Those polls showing Donald Trump catching up with Hillary Clinton: Really?

Presumptive Republican presidential nominee Donald Trump and Democratic rival Hillary Clinton.
(DSK / AFP / Getty Images)

A raft of polls in recent days has shown a sharply tighter presidential race, with Hillary Clinton's lead over Donald Trump shrinking to just a couple of points. Those polls have generated a lot of questions: Just how reliable is polling this far in advance of an election? What's causing the polls to shift? Can Trump actually win?

Here are some key questions and answers.

I keep seeing new polls that show Trump catching up with Clinton. That's just noise, right?

Nope. Polls conducted in May can't tell you who will win in November, but they do answer a big question about what's going on among voters right now.

What question?

Will Republican voters unify behind Trump? A month ago, when Trump was still battling Sen. Ted Cruz of Texas and Ohio Gov. John Kasich for the nomination, and most GOP leaders were keeping him at a distance, we didn't know whether the GOP could unify. Now we know they can. Most Republican voters — not all, but the large majority — have swung into line behind their presumptive nominee.

What's the evidence for that?

Several polls have shown the percentage of Republicans with a favorable view of Trump shooting upward since he became the party's presumptive nominee. In Gallup's surveys, for example, the share of the GOP with a favorable view of Trump has gone from just over half in April to two-thirds now. The share of Republicans saying they'll vote for Trump has similarly risen.

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So what impact has that had on the polls of head-to-head matchups?

A month ago, if you averaged all the recent polls, you'd have found Clinton leading Trump by about 10 percentage points. Now, that lead in the polling average has shrunk to about a point and a half. The shift has come about mostly because Trump is doing much better among voters who identify themselves as Republicans or Republican-leaning independents.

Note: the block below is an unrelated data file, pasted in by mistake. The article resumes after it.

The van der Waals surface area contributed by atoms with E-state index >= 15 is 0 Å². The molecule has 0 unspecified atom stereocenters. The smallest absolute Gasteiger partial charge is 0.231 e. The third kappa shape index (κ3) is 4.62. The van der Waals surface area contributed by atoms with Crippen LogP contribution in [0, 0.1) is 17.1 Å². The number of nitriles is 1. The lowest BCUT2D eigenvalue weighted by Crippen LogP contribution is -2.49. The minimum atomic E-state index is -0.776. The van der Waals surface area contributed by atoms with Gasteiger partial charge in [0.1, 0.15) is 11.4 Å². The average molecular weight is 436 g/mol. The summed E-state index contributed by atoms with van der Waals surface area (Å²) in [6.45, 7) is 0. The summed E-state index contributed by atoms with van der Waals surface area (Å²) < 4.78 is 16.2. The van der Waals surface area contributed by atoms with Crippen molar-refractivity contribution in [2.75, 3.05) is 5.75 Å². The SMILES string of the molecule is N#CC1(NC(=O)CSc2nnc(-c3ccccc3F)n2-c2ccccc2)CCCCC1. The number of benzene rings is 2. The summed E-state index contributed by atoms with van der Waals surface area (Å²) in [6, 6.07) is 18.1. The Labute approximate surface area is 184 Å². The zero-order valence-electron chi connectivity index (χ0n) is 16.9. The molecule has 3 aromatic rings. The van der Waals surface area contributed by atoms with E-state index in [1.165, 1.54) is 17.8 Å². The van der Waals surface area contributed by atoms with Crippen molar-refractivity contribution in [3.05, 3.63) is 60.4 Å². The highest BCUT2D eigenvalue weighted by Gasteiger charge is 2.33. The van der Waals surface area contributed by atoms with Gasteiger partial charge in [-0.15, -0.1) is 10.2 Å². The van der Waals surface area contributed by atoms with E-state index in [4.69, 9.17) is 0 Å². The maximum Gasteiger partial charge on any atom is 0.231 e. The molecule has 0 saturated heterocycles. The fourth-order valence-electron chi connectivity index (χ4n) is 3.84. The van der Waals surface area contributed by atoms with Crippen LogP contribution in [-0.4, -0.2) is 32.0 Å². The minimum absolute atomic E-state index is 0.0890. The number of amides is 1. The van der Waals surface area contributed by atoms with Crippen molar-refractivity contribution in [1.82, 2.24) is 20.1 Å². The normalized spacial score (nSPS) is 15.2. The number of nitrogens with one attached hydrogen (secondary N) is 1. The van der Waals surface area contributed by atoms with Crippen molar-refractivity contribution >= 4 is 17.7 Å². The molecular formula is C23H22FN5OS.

If the end of the Republican primaries boosted Trump, will Clinton get a boost when the Democratic primaries finish?

That could be the single most important question in the campaign.


And we don't know the answer. If Democrats do unite behind Clinton the way Republicans have united behind Trump, we'll probably see her lead expand again. If not, the race could remain extremely tight, and a Trump victory much easier to envision.

So what you're saying is that the current polls give a picture of what a fractured party would mean for Clinton's chances of winning?


Which Democratic voters are most problematic for Clinton?

The former secretary of State does well among voters who identify themselves as Democrats. Her biggest problem is among self-identified independents who normally vote Democratic. That group includes a significant chunk of voters who are further to the left than the average Democrat. They tend to favor Bernie Sanders, and many of them have a very negative view of Clinton.